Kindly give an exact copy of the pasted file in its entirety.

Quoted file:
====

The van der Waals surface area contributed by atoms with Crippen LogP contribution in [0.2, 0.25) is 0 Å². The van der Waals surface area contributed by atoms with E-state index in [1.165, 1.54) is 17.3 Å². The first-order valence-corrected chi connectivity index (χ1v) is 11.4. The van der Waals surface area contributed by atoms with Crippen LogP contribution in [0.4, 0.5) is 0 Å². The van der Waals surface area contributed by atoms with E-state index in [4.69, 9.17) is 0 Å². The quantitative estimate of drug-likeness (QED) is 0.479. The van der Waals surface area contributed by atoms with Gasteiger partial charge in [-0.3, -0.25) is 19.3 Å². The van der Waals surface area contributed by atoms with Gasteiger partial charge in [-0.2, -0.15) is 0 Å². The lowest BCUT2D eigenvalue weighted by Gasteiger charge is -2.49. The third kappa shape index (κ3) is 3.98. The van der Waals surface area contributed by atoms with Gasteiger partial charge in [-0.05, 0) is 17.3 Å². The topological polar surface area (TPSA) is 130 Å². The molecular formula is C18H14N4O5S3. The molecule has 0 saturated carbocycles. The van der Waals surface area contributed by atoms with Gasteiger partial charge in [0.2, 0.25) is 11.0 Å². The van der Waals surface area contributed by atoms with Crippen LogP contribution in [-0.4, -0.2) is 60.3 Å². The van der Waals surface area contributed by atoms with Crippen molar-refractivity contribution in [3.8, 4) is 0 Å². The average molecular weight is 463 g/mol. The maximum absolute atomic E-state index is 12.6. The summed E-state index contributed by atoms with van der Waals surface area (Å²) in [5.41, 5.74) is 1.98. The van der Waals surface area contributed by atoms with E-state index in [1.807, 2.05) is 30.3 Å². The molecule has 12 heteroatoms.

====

The van der Waals surface area contributed by atoms with Crippen LogP contribution in [0.2, 0.25) is 0 Å². The van der Waals surface area contributed by atoms with E-state index in [1.165, 1.54) is 17.3 Å². The first-order valence-corrected chi connectivity index (χ1v) is 11.4. The van der Waals surface area contributed by atoms with Crippen LogP contribution in [0.4, 0.5) is 0 Å². The van der Waals surface area contributed by atoms with E-state index in [4.69, 9.17) is 0 Å². The quantitative estimate of drug-likeness (QED) is 0.479. The van der Waals surface area contributed by atoms with Gasteiger partial charge in [-0.3, -0.25) is 19.3 Å². The van der Waals surface area contributed by atoms with Gasteiger partial charge in [-0.2, -0.15) is 0 Å². The lowest BCUT2D eigenvalue weighted by Gasteiger charge is -2.49. The third kappa shape index (κ3) is 3.98. The van der Waals surface area contributed by atoms with Gasteiger partial charge in [-0.05, 0) is 17.3 Å². The topological polar surface area (TPSA) is 130 Å². The molecular formula is C18H14N4O5S3. The molecule has 0 saturated carbocycles. The van der Waals surface area contributed by atoms with Gasteiger partial charge in [0.2, 0.25) is 11.0 Å². The van der Waals surface area contributed by atoms with Crippen LogP contribution in [-0.4, -0.2) is 60.3 Å². The van der Waals surface area contributed by atoms with Crippen molar-refractivity contribution in [3.8, 4) is 0 Å². The average molecular weight is 463 g/mol. The maximum absolute atomic E-state index is 12.6. The summed E-state index contributed by atoms with van der Waals surface area (Å²) in [5.41, 5.74) is 1.98. The van der Waals surface area contributed by atoms with E-state index in [1.807, 2.05) is 30.3 Å². The molecule has 12 heteroatoms.